Dear fellow K-Staters,
We hope your first week back treated you well, and that you’re getting back into the swing of things! We’ve got an exciting spring semester on tap as we round out our term as your student representatives.
When we ran for student body president and vice president, one of our primary platforms was establishing the Lifeline 911 policy on campus and as a state law. Before we left for winter break, K-State officially adopted the policy, so now minors on campus can call for help with alcohol-related complications without fear of legal consequences. Now, we’re shifting our focus to the state level. The wheels have been set in motion to make Lifeline 911 a state law.
We’ve been working with local senators and representatives and hope to introduce legislation in the next few weeks. Last week, we met with the Kansas Highway Patrol to discuss implementation of the law, and they were very helpful and supportive. We’ll continue to meet with key stakeholders to vet the bill, and we’ll spend time in Topeka to ensure the bill moves forward. Lifeline 911 will be among the topics for discussion at State Higher Ed Day on Feb. 10, when students from across the state will visit the capitol to lobby on behalf of student interests.
One of the projects we inherited from previous student body president and vice president, Eli Schooley and Jake Unruh, is the K-State app. At the end of last semester, we put out a Request for Proposal to garner interest from developers capable of building the app we need. We’ve received a handful of proposals and will begin the selection process, keeping students involved throughout. We’ve worked closely with the IT Department on this project, and they’ve been doing an excellent job with the project and with keeping students in the loop.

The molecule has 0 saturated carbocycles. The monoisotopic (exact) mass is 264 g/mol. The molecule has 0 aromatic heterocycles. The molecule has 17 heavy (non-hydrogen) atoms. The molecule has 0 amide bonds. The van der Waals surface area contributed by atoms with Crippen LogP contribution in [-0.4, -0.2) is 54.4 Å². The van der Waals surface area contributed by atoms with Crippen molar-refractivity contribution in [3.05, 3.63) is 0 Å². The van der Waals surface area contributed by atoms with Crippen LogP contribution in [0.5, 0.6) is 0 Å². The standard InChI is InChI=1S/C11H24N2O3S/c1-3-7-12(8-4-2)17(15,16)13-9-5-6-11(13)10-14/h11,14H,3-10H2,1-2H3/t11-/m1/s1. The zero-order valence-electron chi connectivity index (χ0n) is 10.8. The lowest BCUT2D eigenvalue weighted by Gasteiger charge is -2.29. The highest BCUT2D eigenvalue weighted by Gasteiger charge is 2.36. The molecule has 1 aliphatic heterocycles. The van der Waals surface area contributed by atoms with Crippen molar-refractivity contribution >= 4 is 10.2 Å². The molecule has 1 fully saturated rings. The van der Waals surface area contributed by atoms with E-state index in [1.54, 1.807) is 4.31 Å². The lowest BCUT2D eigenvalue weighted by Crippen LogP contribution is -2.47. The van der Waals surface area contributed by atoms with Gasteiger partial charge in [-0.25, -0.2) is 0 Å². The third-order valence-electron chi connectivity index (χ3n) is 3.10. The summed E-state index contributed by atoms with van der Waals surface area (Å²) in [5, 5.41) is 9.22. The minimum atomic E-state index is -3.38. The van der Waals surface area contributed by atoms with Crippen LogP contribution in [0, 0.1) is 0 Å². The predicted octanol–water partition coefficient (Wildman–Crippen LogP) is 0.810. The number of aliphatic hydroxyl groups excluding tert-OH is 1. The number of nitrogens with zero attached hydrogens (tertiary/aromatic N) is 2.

Finally, with student employment hours in the news lately, we want to affirm that we will do all in our power to keep students working as much as they want to. The Affordable Care Act requires businesses and institutions to provide healthcare for employees that average more than 30 hours of work per week for a period of one year. Since K-State currently restricts student employees to 30 hours per week during the fall and spring semesters, and allows 40 hours per week over breaks, this could apply to student employees. Many other schools across the country, including KU, have had to reduce hours for student employees. With the rising cost of education in mind, we want to prevent this. We are working with Dr. Bosco, Vice President of Human Capital Cheryl Johnson, and Vice President for Administration and Finance Cindy Bontrager to come up with the best possible solution for our students and our university.
Hope to see you in the Octagon of Doom tonight as K-State looks to continue their impressive Big 12 play against West Virginia. The K-State women also play at home this week, against Oklahoma State on Wednesday. Go Cats!
Have a great week,
Reagan Kays, student body president
Cody Kennedy, student body vice president